David McMillanSYDNEY—Our production system at Fairfax Media historically has been Apple to the core. In the early days, our news production team made do with a few individual Mac edit suites running Final Cut Pro, but as demand for video content began to grow, we quickly upgraded to shared storage built around Apple’s Xsan. This enabled a more collaborative approach while providing the improved workflow and performance critical to meeting the short production cycles of a news-driven organization.
TIME TO RECONSIDER SYSTEMS
More recently however, given our rapid and continual growth, along with Apple’s end-of-life plans for Xserve RAID and changes to the Final Cut Pro roadmap, it became clear that we needed to rethink our approach. Though we liked Apple products, we wanted the freedom to take advantage of different hardware and software options, so we began looking for additional partners with firm, long-term commitments to supporting video production. After doing our research and working with an experienced integrator, Computers Now, we chose to move to a workflow centered on Quantum’s StorNext platform.
Quantum came to the project with a superior understanding of the video production environment. The company clearly has a roadmap and vision for improving workflow efficiency and productivity, as well as a commitment to the market. We heard only positive comments from the many Quantum customers we interviewed, and the company’s success in helping other media and entertainment organizations establish efficient collaborative workflows reinforced this feedback.
In technical terms, Quantum products were just what we needed. They ensure 100 percent Xsan compatibility for our current Xsan workstation clients and include enterprise-server-quality metadata appliances that support rapidly growing collaboration. The solution we deployed included StorNext Q-Series high-performance disk storage and a StorNext metadata appliance that supports file sharing and serves as the underlying file system. As an open-system shared storage platform, this enables a collaborative workflow in which multiple editors can share high-resolution content while working with their preferred Mac- and Windows-based clients and applications.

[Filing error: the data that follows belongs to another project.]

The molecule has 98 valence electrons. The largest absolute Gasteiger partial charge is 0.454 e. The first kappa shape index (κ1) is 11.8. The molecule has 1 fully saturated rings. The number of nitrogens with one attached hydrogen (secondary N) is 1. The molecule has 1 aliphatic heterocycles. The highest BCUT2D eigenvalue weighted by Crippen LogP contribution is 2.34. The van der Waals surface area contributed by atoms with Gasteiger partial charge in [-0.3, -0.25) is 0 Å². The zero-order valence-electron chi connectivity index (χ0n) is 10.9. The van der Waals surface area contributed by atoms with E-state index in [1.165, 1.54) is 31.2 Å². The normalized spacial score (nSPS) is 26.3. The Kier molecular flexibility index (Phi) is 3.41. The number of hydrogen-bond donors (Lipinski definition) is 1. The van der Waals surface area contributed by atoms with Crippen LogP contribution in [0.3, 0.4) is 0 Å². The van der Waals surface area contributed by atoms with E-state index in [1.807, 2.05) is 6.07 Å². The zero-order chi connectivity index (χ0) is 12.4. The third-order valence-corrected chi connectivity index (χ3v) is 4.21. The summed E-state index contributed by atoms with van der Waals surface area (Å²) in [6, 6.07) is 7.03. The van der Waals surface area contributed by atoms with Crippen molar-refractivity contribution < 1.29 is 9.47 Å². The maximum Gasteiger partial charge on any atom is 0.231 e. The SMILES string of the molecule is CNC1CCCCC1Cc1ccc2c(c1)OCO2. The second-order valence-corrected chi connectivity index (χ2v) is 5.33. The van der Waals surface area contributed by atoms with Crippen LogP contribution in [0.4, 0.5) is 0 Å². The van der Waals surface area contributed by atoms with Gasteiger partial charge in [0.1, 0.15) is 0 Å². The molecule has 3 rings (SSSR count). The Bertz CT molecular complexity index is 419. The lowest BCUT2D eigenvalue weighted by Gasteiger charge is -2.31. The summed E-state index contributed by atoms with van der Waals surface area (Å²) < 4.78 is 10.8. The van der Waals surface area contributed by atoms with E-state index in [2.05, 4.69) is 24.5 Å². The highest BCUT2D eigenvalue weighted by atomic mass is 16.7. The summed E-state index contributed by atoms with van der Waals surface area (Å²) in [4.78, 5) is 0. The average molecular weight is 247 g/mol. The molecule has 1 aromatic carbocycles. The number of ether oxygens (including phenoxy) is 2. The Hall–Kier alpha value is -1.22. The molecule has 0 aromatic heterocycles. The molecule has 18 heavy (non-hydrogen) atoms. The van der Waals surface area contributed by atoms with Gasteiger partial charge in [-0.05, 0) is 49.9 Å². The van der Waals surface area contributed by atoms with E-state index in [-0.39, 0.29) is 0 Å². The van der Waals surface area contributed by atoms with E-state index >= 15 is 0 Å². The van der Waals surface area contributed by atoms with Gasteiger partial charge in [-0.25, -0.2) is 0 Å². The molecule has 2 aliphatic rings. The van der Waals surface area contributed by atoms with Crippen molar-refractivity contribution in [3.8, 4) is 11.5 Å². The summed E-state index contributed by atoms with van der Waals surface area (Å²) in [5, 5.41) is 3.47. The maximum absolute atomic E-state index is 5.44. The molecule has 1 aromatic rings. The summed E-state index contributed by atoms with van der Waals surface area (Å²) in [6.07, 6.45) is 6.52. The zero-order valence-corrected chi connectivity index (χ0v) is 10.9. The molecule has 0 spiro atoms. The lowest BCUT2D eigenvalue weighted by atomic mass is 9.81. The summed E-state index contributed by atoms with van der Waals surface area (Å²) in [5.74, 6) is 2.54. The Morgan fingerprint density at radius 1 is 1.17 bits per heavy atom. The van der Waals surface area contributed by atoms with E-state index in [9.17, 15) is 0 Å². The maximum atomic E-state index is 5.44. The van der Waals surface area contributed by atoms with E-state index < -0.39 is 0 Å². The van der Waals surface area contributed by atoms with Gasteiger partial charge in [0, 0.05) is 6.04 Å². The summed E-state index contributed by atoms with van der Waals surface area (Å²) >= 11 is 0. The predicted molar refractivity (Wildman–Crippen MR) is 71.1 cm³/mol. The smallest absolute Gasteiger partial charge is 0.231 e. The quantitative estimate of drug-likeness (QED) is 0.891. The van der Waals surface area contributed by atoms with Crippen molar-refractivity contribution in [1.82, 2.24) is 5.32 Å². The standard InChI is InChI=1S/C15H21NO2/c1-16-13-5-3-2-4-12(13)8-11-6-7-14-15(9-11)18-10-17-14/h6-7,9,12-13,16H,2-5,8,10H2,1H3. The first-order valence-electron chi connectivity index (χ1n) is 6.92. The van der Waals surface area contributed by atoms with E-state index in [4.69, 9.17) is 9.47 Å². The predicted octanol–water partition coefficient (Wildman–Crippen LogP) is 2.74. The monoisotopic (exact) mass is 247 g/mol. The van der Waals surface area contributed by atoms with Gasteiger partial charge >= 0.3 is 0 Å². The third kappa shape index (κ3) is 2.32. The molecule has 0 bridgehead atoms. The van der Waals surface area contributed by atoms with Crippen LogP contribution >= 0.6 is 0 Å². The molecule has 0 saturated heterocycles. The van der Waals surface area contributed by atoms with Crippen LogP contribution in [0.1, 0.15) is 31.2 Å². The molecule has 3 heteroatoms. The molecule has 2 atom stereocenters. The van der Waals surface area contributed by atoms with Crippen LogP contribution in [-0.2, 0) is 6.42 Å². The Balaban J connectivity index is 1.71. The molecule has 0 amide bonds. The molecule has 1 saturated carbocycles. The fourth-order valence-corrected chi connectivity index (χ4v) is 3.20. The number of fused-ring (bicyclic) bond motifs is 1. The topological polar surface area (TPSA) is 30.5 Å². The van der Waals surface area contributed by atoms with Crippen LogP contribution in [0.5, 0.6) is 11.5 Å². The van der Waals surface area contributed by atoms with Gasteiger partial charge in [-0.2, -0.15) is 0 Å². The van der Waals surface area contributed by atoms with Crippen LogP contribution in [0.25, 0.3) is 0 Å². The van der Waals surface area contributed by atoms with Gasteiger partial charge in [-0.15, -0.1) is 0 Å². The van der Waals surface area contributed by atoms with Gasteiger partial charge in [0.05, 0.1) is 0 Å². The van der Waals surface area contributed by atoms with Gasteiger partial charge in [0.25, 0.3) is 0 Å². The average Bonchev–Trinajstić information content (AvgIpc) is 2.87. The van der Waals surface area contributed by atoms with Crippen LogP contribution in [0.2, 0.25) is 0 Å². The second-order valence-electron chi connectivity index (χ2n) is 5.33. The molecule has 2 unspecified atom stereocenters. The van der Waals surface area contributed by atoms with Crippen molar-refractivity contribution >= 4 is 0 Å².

WHAT LEARNING CURVE?
We also were able to bring the system online rapidly, without compromising the tools and processes used by our editors. In fact, the transition required no retraining and was achieved with no downtime. We completed implementation in four weeks and did the final rollout during a single weekend. Our editors left on a Friday and returned the following Monday to find familiar tools in place and all files imported into the new system, enabling them to pick up just where they had left off.
Working with the Quantum system, we have significantly improved our productivity: With only a small staff increase, we have boosted the number of clips we publish weekly by about 40 percent. In the future, we’ll be able to achieve even greater gains. The addition of StorNext archiving capability, including Quantum’s LTO-based StorNext AEL Archives, will enable us to automate the copying of content to tape while maintaining immediate access for re-use. This approach will speed up our process of archiving assets and finished content and give us a much more economical platform than one built only on disk storage.
David McMillan is head of production at the metro Video unit of Sydney’s Fairfax Media. He may be contacted at firstname.lastname@example.org.
For additional information, contact Quantum Corp. at 408-944-4000 or visitwww.quantum.com.